So yeah, THAT I can see as being a surprise and being a surprise to probably all but the most incisive of rulers. I'm not even sure MAchiavelli could have seen that one coming down the pipe. But otherwise no: he was pretty much an idiot.


    However, I still think a Revolution of some kind would eventually have happened like in France where the Monarch is ousted and elected officials control the nation.

    If it did happen you really, really wouldn't want to do it like the French though. Frankly the people who suffered most during the French Revolution until Napoleon came along were... the French. Thereafter with Napoleon in charge it was, as usual per European history, the Russians (although the Spanish took some drubbings as well).

    Any epic historical event in Europe is always accompanied by a lot of Russian suffering. It's just how it goes.
  18. Zaz Jedi Grand Master

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    He wasn't ousted because of his autocratic tendencies. He was ousted because he meddled with something the people simply refused to tolerate: their religion. As I said upthread, if he had left religion alone (and nobody, but nobody forced him to decide to inflict Anglicanism on the Scots. He decided it. And when he didn't have the guts nor the balls to enforce it, the whole house of cards came down on his head) he might well have died in his bed. At the end of his reign, he had discredited monarchy so badly that the people took a very drastic alternative. He could have made a deal after losing the first Civil War, but no. He made a an entirely cynical deal with the Scots, one that he had no intention whatsoever in honouring, promising them that he would enforce Presbyterianism not only in Scotland but in England (!) This triggered the second Civil War, between the Scots and the English Parliamentarians, with some risings by the Royalists in England. It ended with Cromwell's victory at Preston against the Scots. A good many of the Cavaliers had given their parole after the end of the first Civil War, and when they participated in the second, they were executed. Was Charles chagrined? Not hardly. He still expected to be restored to the throne, but the second Civil War convinced even the moderates that he was completely unreliable, as indeed he was. Until the second Civil War, most of the Parliamentarians did want to restore Charles, on conditions. His behaviour convinced them otherwise. And it was entirely stupid thing to do so unless he was sure he could win, which, based on the evidence, was unlikely. By this time, the Parliamentarians had the first professional standing army in English history--the New Model Army, and several extremely gifted generals, including Cromwell and Fairfax. Charles' only good general, Montrose, was cut off in the Highlands, his luck about to run out. But Charles resembled his grandmother, Mary, Queen of Scots, not a little; he loved intrigue for its own sake, and he was extremely bad at it. Some of his letters, indicating that he was lying to everybody, became public, and the Parliament was infuriated.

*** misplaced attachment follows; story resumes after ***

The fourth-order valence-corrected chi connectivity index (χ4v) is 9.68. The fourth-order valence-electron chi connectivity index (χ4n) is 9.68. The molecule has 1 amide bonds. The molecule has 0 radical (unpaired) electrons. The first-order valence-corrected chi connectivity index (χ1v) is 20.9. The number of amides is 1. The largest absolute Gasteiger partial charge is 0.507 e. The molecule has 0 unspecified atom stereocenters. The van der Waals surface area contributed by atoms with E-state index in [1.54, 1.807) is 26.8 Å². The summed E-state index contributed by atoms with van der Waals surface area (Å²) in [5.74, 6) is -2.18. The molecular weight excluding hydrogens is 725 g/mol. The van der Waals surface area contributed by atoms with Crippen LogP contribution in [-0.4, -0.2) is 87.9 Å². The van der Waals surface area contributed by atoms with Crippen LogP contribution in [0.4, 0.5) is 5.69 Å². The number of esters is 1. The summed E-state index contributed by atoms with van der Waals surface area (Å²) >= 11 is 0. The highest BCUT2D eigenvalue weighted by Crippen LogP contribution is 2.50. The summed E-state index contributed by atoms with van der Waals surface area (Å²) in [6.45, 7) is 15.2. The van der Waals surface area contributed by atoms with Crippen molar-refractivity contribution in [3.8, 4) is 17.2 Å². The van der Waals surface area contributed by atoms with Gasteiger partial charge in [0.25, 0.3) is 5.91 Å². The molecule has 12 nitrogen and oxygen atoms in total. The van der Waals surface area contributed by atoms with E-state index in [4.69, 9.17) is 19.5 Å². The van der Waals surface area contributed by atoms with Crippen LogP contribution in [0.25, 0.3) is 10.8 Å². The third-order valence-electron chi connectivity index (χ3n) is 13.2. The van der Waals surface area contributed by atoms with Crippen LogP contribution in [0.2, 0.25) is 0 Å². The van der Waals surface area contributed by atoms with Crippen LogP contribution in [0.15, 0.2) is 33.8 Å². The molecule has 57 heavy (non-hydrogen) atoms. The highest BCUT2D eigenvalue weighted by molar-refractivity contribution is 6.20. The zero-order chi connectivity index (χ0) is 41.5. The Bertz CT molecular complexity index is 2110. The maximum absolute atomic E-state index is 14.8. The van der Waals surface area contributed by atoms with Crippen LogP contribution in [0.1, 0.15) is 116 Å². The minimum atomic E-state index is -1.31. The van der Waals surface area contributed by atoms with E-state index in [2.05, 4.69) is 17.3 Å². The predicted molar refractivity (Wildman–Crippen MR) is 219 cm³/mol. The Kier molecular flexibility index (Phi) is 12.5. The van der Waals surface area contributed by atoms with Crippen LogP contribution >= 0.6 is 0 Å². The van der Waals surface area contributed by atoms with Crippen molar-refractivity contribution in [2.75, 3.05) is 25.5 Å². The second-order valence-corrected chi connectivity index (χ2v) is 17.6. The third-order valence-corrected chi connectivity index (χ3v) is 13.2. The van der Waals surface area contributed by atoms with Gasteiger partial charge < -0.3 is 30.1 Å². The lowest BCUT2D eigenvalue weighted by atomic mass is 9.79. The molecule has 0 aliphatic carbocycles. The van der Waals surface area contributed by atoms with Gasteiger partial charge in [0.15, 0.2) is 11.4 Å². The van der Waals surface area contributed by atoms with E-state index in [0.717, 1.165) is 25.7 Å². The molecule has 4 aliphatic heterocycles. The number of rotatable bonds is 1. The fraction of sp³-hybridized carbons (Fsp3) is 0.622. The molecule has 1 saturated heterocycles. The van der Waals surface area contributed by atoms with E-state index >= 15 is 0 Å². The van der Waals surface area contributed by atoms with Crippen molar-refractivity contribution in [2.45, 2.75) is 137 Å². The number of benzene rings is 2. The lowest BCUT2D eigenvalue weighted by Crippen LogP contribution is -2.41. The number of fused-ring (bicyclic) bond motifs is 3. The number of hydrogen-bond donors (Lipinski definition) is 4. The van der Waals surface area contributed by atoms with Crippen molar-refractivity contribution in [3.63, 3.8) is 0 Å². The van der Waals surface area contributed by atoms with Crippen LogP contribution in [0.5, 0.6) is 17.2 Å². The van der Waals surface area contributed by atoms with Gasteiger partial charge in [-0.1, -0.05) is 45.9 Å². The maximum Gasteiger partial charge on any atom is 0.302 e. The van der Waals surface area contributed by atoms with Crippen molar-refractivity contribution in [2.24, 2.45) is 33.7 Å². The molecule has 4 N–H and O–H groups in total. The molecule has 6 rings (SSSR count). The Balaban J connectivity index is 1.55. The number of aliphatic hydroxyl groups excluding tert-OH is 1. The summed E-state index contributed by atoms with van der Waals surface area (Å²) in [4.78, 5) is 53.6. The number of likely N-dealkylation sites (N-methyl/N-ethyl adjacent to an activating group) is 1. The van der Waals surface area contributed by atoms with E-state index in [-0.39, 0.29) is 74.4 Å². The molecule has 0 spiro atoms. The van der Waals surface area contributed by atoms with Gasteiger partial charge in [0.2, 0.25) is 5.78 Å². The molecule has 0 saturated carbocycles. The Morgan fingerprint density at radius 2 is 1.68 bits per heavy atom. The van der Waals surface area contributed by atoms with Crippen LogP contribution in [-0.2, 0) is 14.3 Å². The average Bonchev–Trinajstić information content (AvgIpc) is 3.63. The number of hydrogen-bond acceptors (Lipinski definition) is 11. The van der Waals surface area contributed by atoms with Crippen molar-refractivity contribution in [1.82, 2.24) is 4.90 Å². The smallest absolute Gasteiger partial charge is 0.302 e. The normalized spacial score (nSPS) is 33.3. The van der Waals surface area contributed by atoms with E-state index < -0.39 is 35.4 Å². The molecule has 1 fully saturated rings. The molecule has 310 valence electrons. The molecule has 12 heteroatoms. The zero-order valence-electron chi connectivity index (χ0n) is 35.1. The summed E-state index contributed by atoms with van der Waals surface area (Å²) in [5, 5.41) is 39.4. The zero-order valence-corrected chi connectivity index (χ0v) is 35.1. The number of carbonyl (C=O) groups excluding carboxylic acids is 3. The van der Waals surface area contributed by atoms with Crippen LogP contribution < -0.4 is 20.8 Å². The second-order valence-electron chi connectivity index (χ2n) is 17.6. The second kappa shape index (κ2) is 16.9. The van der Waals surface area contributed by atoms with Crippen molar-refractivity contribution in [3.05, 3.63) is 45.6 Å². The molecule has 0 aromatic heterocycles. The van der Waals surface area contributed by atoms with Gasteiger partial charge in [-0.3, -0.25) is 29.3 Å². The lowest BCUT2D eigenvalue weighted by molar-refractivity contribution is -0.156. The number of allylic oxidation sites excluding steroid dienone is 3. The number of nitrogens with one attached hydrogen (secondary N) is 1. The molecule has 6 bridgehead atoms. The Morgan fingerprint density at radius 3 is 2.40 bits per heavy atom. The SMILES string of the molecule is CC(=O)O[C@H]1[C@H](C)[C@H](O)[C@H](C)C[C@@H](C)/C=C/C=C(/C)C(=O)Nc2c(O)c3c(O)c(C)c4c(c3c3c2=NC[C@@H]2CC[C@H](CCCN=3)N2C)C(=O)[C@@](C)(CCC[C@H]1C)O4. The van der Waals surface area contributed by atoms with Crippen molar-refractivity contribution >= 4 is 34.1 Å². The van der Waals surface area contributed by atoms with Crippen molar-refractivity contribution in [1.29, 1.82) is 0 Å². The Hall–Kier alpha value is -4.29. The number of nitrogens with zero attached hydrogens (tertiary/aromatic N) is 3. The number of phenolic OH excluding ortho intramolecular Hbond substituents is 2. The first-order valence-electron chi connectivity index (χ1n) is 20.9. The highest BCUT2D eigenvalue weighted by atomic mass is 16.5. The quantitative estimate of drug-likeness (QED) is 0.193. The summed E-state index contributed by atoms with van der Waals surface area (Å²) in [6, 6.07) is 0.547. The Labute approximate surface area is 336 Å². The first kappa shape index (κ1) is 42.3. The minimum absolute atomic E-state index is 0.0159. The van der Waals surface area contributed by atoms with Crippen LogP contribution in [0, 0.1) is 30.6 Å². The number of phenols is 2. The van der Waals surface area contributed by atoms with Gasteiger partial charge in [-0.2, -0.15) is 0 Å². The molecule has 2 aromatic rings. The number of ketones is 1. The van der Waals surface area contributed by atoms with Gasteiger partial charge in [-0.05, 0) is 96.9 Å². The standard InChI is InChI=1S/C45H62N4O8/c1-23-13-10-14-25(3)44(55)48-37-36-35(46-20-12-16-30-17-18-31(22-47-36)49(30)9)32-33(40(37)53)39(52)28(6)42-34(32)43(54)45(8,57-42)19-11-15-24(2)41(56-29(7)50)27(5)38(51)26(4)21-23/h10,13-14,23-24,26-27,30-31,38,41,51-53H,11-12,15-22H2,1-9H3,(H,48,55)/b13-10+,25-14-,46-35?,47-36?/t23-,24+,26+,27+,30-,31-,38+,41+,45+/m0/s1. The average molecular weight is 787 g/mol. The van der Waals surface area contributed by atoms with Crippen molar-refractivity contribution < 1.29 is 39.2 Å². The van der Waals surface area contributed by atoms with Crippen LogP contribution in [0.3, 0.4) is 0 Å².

19. SithLordDarthRichie London CR

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    Messing with religion can work for a Monarch, Henry VIII got away with it well enough.
    Mary went rather crazy but Elizabeth fixed that.

    I don't see why Parliament didn't just force Charles out and put someone else on the throne, there was an heir wasn't there?
    If you can't work with one king, compromise or get rid of them. Look at King John, he had to sign the Magna Carta.
  20. saturn5 Jedi Master

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    Aug 28, 2009
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    Hostorians now shy away from the term English Civil War as it also involved Ireland and Scotland.

    Hard to defend Cromwell as a man who cancelled Christmas! But no, a great man who did much to create modern Britain (comedian Mark Steel did a hilarious spoof documentary on him likening him to Johnny Cash).

    Charles the 1st, a pitiful figure who was everything a king should not be. That said when he was eventually executed they say the whole country wailed in unison, no one wanted to kill the king, he forced their hand

    Charles 2nd the last of the goodtime guys. If you ever go to see the crown jewels be sure to check out his solid punch bowl and ladel, sums the opulence of his reign up right there
  21. Zaz Jedi Grand Master

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    Henry VIII got away with it for several reasons: he confined himself to England; he was far tougher and far smarter than Charles; he offered fantastic financial incentives to a wide variety of people by giving them church lands; he offered the clergy the opportunity to get married; and he changed the basic style of worship very little. Still there were several rebellions, which he put down with great brutality. He was the sort of man who would praise you to the skies just before he arrested you. Everyone knew this and didn't fool around with him.